By MARK FREEMAN
Sunday's heavy rains set a record in Medford and swelled Southern Oregon streams, replenishing parched reservoirs but resulting in little if any flooding as waters receded Monday.
The persistent March rains will mean high water releases into the Rogue River to slow the filling of Lost Creek Lake that just two months ago was woefully low.
The National Weather Service measured 1.38 inches of rain Sunday at the Medford airport, easily eclipsing that day's record of .59 inches set in 1947, according to the Weather Service.
The only report of any flooding was a back-up of Little Butte Creek water along a wayside just upstream of where it flows under Highway 62 in Eagle Point, according to the Weather Service.
"The rain was spread out over enough time that the flashy kind of flooding didn't hit," Weather Service meteorologist Sven Nelaimischkies said.
Some minor flooding, however, was reported along the Southern Oregon coast and in California's western Siskiyou County, the Weather Service reported.
The Rogue River at Dodge Bridge near Eagle Point was moving at more than 11,000 cubic feet per second Monday morning, well shy of the bank-full flow of about 20,000 cfs, according to the Natural Resources Conservation Service.
The steady rain did trigger the highest runoff so far this season into Lost Creek and Applegate lakes, which are Jackson County's largest reservoirs feeding the Rogue Basin.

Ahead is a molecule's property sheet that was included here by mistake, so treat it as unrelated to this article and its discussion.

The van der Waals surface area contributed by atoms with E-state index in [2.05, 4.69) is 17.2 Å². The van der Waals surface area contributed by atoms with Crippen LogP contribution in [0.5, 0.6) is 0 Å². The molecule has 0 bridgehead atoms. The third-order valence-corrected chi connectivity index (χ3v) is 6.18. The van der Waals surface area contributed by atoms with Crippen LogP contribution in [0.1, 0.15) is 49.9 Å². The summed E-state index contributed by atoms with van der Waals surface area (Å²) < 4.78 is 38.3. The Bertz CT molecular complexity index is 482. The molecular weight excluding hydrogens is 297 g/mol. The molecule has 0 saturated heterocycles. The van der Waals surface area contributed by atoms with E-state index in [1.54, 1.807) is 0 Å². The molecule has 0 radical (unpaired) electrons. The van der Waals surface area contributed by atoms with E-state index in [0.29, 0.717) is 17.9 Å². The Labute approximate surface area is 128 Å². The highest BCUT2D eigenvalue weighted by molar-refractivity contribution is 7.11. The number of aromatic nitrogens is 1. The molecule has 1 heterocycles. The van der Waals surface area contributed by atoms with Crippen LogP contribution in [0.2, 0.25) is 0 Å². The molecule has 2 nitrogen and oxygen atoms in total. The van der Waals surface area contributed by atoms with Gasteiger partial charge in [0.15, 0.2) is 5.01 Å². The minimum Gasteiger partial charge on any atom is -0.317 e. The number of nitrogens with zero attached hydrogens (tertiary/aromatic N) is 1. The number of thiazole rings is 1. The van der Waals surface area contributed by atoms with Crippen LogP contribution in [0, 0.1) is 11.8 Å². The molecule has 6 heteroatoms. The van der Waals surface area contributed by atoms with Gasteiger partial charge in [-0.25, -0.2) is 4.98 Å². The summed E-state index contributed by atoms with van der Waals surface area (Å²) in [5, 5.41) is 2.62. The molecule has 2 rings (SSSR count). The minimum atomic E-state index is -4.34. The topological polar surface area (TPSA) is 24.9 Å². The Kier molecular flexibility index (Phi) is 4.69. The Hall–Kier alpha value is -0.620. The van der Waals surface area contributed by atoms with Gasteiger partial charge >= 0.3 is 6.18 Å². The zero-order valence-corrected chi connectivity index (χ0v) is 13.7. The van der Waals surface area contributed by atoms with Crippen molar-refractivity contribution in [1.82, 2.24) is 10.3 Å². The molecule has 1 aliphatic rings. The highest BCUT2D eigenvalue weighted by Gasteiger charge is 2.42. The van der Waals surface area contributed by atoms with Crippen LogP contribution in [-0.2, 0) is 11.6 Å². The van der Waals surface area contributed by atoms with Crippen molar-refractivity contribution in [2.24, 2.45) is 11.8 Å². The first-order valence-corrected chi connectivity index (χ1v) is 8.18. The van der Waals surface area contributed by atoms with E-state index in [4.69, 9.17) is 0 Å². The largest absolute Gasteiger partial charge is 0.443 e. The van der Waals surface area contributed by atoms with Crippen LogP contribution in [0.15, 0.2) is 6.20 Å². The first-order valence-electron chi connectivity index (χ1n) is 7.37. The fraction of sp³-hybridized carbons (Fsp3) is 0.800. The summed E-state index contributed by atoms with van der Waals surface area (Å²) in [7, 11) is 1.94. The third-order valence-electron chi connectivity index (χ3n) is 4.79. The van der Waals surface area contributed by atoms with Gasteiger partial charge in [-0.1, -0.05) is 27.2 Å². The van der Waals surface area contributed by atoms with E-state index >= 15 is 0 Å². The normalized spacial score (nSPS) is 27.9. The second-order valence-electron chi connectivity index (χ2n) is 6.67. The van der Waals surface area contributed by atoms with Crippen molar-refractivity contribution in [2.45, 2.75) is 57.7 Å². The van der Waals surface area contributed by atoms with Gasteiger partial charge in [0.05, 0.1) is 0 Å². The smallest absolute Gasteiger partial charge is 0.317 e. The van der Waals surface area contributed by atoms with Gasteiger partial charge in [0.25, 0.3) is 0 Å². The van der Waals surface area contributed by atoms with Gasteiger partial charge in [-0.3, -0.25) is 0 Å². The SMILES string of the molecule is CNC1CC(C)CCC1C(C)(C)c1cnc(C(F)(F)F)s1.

Lost Creek's inflows peaked at more than 10,500 cfs and pushed the reservoir level Monday to 12 feet from full -- more than 5 feet above the U.S. Army Corps of Engineers' schedule for filling the reservoir May 1.
The lake could rise an additional 4 feet as runoff from Sunday's storms plays out this week, triggering higher than normal water releases into the Rogue River.
Once the tributary flows to the Rogue peaked early Monday morning, Corps hydrologists scheduled Lost Creek out-flows into the Rogue to increase incrementally from 2,800 cfs Monday to 3,800 cfs this afternoon -- a level that would leave the Rogue higher than normal there for mid-March even without the addition of any natural tributary flows, according to the NRCS.
To reduce the lake's volume to match the filling schedule, the Corps will shave the lake down by keeping out-flows high at Lost Creek Dam, Corps hydrologist Alan Donner said.
"I'm hoping to be able to hold it right there into next week," Donner said.
At Applegate Lake, the peak in-flows were about 2,600 cfs early Monday morning, not only boosting that reservoir to its normal filling schedule for the first time this year but also eclipsing it by nearly 3 feet, according to the Corps.
That reservoir could rise an additional 2 feet above the filling schedule later this week, Donner said. To curb that filling rate, the Corps bumped releases into the Applegate River from a bare minimum of 80 cfs to 500 cfs today, Donner said.
That 500-cfs level also likely will remain into next week, he said.
The Corps had been locked at minimum releases there since January, when the reservoir levels were more than 40 feet lower than normal for mid-winter.
While Sunday's storm aided reservoir levels and inched up the water year-to-date to 70 percent of average, it did little if anything for the snowpack that was listed Monday at 29 percent of average -- far below what's needed for a normal summer of natural stream flow.
Reach reporter Mark Freeman at 541-776-4470, or email at firstname.lastname@example.org.